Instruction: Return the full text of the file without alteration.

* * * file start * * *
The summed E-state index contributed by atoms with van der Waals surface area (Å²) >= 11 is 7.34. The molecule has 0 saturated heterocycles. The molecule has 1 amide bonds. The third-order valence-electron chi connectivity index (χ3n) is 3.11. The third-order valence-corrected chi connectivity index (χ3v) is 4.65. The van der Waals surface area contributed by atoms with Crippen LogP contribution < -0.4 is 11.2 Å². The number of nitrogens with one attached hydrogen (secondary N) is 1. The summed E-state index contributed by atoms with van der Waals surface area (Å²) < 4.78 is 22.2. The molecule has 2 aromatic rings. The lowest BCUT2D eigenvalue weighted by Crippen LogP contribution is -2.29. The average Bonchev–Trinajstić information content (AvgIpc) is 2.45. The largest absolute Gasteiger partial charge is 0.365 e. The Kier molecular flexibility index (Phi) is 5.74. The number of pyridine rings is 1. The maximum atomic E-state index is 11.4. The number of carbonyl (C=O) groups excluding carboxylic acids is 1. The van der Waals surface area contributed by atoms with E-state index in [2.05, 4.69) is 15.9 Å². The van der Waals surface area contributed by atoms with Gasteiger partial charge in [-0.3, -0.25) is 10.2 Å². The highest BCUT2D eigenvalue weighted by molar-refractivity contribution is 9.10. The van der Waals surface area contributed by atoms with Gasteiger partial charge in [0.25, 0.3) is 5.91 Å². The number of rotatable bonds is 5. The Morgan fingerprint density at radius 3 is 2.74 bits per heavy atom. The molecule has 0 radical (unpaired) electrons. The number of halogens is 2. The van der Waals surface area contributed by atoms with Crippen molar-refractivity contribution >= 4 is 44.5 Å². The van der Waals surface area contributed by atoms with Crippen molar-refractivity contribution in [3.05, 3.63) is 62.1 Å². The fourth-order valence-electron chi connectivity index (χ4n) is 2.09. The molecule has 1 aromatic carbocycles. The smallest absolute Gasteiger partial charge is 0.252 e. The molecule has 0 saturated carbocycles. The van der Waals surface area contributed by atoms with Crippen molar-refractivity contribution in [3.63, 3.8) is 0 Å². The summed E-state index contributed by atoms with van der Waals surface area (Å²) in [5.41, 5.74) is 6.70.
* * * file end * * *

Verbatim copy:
The summed E-state index contributed by atoms with van der Waals surface area (Å²) >= 11 is 7.34. The molecule has 0 saturated heterocycles. The molecule has 1 amide bonds. The third-order valence-electron chi connectivity index (χ3n) is 3.11. The third-order valence-corrected chi connectivity index (χ3v) is 4.65. The van der Waals surface area contributed by atoms with Crippen LogP contribution < -0.4 is 11.2 Å². The number of nitrogens with one attached hydrogen (secondary N) is 1. The summed E-state index contributed by atoms with van der Waals surface area (Å²) < 4.78 is 22.2. The molecule has 2 aromatic rings. The lowest BCUT2D eigenvalue weighted by Crippen LogP contribution is -2.29. The average Bonchev–Trinajstić information content (AvgIpc) is 2.45. The largest absolute Gasteiger partial charge is 0.365 e. The Kier molecular flexibility index (Phi) is 5.74. The number of pyridine rings is 1. The maximum atomic E-state index is 11.4. The number of carbonyl (C=O) groups excluding carboxylic acids is 1. The van der Waals surface area contributed by atoms with E-state index in [2.05, 4.69) is 15.9 Å². The van der Waals surface area contributed by atoms with Gasteiger partial charge in [-0.3, -0.25) is 10.2 Å². The highest BCUT2D eigenvalue weighted by molar-refractivity contribution is 9.10. The van der Waals surface area contributed by atoms with Gasteiger partial charge in [0.25, 0.3) is 5.91 Å². The number of rotatable bonds is 5. The Morgan fingerprint density at radius 3 is 2.74 bits per heavy atom. The molecule has 0 radical (unpaired) electrons. The number of halogens is 2. The van der Waals surface area contributed by atoms with Crippen molar-refractivity contribution >= 4 is 44.5 Å². The van der Waals surface area contributed by atoms with Crippen molar-refractivity contribution in [3.05, 3.63) is 62.1 Å². The fourth-order valence-electron chi connectivity index (χ4n) is 2.09. The molecule has 1 aromatic carbocycles. The smallest absolute Gasteiger partial charge is 0.252 e. The molecule has 0 saturated carbocycles. The van der Waals surface area contributed by atoms with Crippen molar-refractivity contribution in [3.63, 3.8) is 0 Å². The summed E-state index contributed by atoms with van der Waals surface area (Å²) in [5.41, 5.74) is 6.70.